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Garmin GPSMap295 Review

31st August 2003

 Review by Peter Bailey

 Price £1000 / $1350

   

Introduction

This isn't a full out review on the Garmin GPSMap295, but a practical evaluation from a pilots point of view.

 

This dedicated colour map aviation specific device is considered by some as being the ‘standard’ portable colour screen GPS system for VFR flying.

 

These notes outline the key features and performance characteristics and do not attempt to be an instruction manual nor a review.  For those interested in that sort of detail it is freely available on the Garmin website.

 

First impressions
The Garmin GPSMap295 is a solid piece of kit, measuring 3.2” High by 6.8” Wide, 2.6” Deep and weighing about 600gms with batteries.

 

The unit tested was set up with European mapping and full database of airports, VOR’s etc and was tested powered with 6 AA alkaline batteries (lasting for approximately 4 hours) and an external antenna.  A wide range of batteries, cables and mounts are available and the Jeppesen database can be renewed at $35 for a single update or $295 dollars for 13 updates at 28 day intervals.

 

Initially it takes some time to get used to the various button pressing sequences, as there is no touch screen facility. In my case, unusually ,I had to make regular reference to the explicit manual.
Once past the beginners stage the brilliant screen and logical route planning reinforced the fact that this is a first class, well thought out navigation aid.
 

Simulator mode
As the Garmin doesn't support the downloading of screen shots per se as we normally do with a PDA, I must apologise for the photographed screen images as they do NOT do justice to the bright and clearly displayed maps and data.)

I started with the call sign of my home airport (EGKH-Headcorn) and was able to call up a screen containing relevant data and runway diagram/map position.  This required a bit of manipulation of the rocker keypad to insert the relevant alphanumeric symbols.

 
EGKH was inserted as starting point and LFAT (Le Touquet) as destination in the route planning stage with an immediate course readout (138deg.,55.5nm)

 

Pressing the PAGE button, called up the map with the route track already in place, fully zoom able from Europe down to Kent.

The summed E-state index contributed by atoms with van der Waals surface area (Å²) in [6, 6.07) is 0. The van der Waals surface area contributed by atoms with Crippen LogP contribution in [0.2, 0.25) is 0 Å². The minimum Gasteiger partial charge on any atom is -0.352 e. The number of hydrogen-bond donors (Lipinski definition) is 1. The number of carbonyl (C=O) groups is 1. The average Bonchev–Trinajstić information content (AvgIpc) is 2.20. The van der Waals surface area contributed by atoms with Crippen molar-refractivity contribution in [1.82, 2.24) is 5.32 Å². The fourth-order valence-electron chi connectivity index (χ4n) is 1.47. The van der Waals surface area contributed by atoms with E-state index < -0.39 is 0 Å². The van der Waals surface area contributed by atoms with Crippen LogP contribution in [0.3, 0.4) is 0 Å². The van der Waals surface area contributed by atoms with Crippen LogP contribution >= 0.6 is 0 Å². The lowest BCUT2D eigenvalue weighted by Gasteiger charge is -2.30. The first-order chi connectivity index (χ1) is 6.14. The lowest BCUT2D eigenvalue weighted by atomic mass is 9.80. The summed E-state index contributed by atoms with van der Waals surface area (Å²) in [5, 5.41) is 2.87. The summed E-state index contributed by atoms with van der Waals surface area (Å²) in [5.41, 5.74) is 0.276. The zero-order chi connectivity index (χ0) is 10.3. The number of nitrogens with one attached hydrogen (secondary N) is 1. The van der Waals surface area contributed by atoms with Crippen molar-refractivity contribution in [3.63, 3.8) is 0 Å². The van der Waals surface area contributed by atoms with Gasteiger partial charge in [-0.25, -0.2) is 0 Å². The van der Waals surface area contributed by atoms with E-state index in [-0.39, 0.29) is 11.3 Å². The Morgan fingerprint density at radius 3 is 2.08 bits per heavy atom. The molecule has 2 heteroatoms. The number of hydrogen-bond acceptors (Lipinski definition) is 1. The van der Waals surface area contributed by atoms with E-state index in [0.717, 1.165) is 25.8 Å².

With this data held in memory it is a simple matter to transfer to live mode and have a moving map display of position together with a selection of navigation information included in the display, customised to your own preferences. (e.g. distance to next waypoint, ground speed etc.)

 


In flight experience
The most significant benefit of the GPSMAP 295 is the screen display. In terms of contrast, clarity, backlight and lack of ‘glare’ in cockpit conditions it out performs today’s PDA’s

 

If you look at the photo below, on the left is iPAQ 2210, centre is Garmin GPSMap295 and right most is the iPAQ 3850.

From my own researches it is the moving map feature which most amateur pilots appreciate when using portable GPS systems.  The GPSMap295 maps have all the essential aeronautic features including airports and beacons plus traffic restriction and controlled zones, 2 button zooming (OUT/IN) also allows even the solo pilot to see exactly where he is.

I am still concerned about a solo pilot doing a lot of button pressing when flying and, personally would leave any more complex in flight adjustments on the Garmin GPSMap295 to the co-pilot, acting under the pilots instructions.

 
With good pre-planning some alternative routes could be instantly available or by pressing the NRST, (nearest), button a list of nearest airports is available for in-flight re-routing.

For those who prefer a Horizontal Position Indicator (HPI) a further screen is available at a touch of the PAGE button.

 

 

For our test trip from Headcorn to Lille with the antenna positioned by the windscreen and the Garmin on the co-pilots lap the mapping position was absolutely reliable.

Further features
The Garmin GPSMap295 really can be custom setup to meet individual preferences although the default settings will meet most needs.  Map contents and detail as well as your own waypoints are easy to set up.
As well as nearest airport or waypoint listings a favourite listing is an excellent feature which allows pre-flight selections to be quickly found if some re-routing becomes essential.

 
There is also a useful airport approach feature with diagrams to the specified runway.

Land mode was not fully evaluated but uses a different pointer and lines up with the nearest road.  The mapping is down to street level and includes an address search facility and a POI listing of hotels, service stations, shopping and more.

Below is a brief preview of the main screens visible in sequence when pressing the PAGE button.

 


 

Summary
The Garmin GPSMAP 295 is an excellent, professional, portable GPS navigation device.
It is expensive to buy and maintain but will appeal to keen amateurs who want a ‘stand alone’ system with full support and excellent colour screen visibility.


There will be an on-going debate about button pressing vs screen touching but the Garmin GPSMap295 is capable of simple and safe operation by a solo pilot or complex navigation with the aid of a co-pilot.
 

 
Conclusion  
Manufacturers Website http://www.garmin.com 
Pocket GPS Reviewer Peter Bailey
Pocket GPS Reviewer Website n/a
   
Rating  
Map Detail
Useability
Map Availability
Aeronautical Information
   
Overall Rating 95%
How did we achieve these ratings ? Review Ratings
   
 

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